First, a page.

After the tasting, you could shell out for lunch at Michelin-starred Le Chambard. But head across the street to Flamme & Co. instead. It’s the brainchild of the same chef, Olivier Nasti, and you can get tarte flambée (the French take on pizza) for a more reasonable price. You’ll want to order a few, but highlights for us included a flatbread with giant chunks of brie, and one with venison bolognese from a deer the chef shot himself.
It’s on the Colmar. En-route, make a pit-stop at the Jean-Baptiste Adam winery in Ammerschwihr. The tasting room feels a touch more corporate than others in the area, but that shouldn’t stop you from buying a case of crisp Cremant, which is effectively Alsatian Champagne.
Colmar is known for its bright colors and canals (the most seductive section of town is, after all, nicknamed “Petit Venice”). Once you’re done wandering the picturesque streets, grab dinner at l’Arpége, whose gastronomic dishes are practically impressionist art. Take note if the foie gras confit is on the menu—it’s a must-order.
With two nights in Colmar, treat yourself to a stay at luxurious Hotel le Maréchal. The building itself was constructed in 1565, but the romantic vibes persist to today. Pro tip: when booking, request a room with a canal view.
Before motoring away for the day, drop in at Bistrot Gourmand for a brunch bruschetta. (Say yes to the smoked ham with raclette and tomatoes).
Then, it’s just a 15-minute jaunt to Eguisheim, known for its picturesque cobbled avenues. Prepare to use your camera a lot here—preferably prior to a tasting at Maison Wolfberger if you want a steady shot. (Wolfberger is known for its hearty pours.) From there, proceed to lunch at La Galinette for crepes. Order something with sautéed mushrooms, served in a luscious pile atop your lunch.
Well-fed and ready to roll, your next stop is Lac du Ballon, a reservoir on the slopes of the highest mountain in the Vosges, Grand Ballon. Pack a pair of sturdy shoes on this trip, just so you can make the hour-long hike to the mountain’s peak—on a clear day, the views extend into Switzerland as far as Mont Blanc.
After scaling the summit, you’re bound to feel famished. Drive back to Colmar for dinner at Wistrub Brenner—the duck salad is cooked to perfection—then treat yourself to dessert at Jacques Bockel Chocolatier. Whether you try truffles or macarons, you can’t go wrong.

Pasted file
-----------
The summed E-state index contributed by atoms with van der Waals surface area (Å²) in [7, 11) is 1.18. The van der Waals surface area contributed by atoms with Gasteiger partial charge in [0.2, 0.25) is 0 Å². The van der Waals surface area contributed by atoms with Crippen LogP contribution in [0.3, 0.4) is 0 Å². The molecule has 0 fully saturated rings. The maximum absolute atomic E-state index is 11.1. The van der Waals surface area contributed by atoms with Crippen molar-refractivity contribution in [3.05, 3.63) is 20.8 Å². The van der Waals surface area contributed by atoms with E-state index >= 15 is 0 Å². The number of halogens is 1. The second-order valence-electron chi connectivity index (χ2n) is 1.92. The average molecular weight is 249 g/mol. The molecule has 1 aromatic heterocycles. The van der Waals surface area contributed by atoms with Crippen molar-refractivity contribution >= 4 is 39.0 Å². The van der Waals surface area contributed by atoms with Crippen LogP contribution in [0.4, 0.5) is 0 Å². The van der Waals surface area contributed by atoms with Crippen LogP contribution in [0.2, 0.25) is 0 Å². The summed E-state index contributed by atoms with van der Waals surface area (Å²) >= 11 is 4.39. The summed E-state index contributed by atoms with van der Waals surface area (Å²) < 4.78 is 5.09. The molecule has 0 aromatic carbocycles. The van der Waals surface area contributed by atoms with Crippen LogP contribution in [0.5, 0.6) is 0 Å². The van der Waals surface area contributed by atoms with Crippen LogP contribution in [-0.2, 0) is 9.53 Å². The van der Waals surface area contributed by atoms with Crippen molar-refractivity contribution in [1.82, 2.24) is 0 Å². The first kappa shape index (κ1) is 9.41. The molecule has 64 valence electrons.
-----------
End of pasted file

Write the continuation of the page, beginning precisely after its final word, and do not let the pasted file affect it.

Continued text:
Time to return from whence you came. Before dropping the rental car off in Strasbourg, swing north for a glimpse of the futuristic, glass-covered European Parliament building. (Strasbourg is the seat of parliament for the entire European Union.)
Back in town, take a stroll through Petit France, the historic district where the city’s craftsmen once lived. Sure, you’ve seen old European churches before, but Cathédrale Notre-Dame de Strasbourg is truly a sight to behold. A prime example of Gothic architecture, the 466-foot-tall cathedral was actually the highest building in the world for more than 200 years, after its construction in the mid-17th century. Entry is free, so go in to admire the astronomical clock from 1843, adorned with hand-carved figurines.
Your viticultural tour culminates on the grounds of a historic hospital. Or in the ground, to be more exact. Hôpital Civil hosts a 600-year-old wine cellar beneath its floors, along with a wine barrel dating back to 1472. This space is now a museum where the vitners of Alsace are allowed to mature their product inside the ancient barrels and sell their wine in the gift shop for as few as €6 ($6.75).
Next, make a stop at Brasserie Les Haras for dinner. The expansive eatery is housed in Strasbourg’s former Royal Stud Farm, and large parts of the restaurant retain that rustic stable feel—especially apparent on the cozy, wood-beamed second floor. You can’t go wrong with the choucroute (sausage, cabbage, potatoes) or, if you’d rather leave with the top button of your pants undone, the ultra-rich bouchée á la reine. Thought to be an aphrodisiac, this dish with French royal origins places a puff pastry atop a pile of pasta, coated in creamy béchamel sauce.
Walk your dinner off with a lazy amble along the canal before checking into the ultra-contemporary Hotel Arok, a welcome change of pace to end your time in Alsace.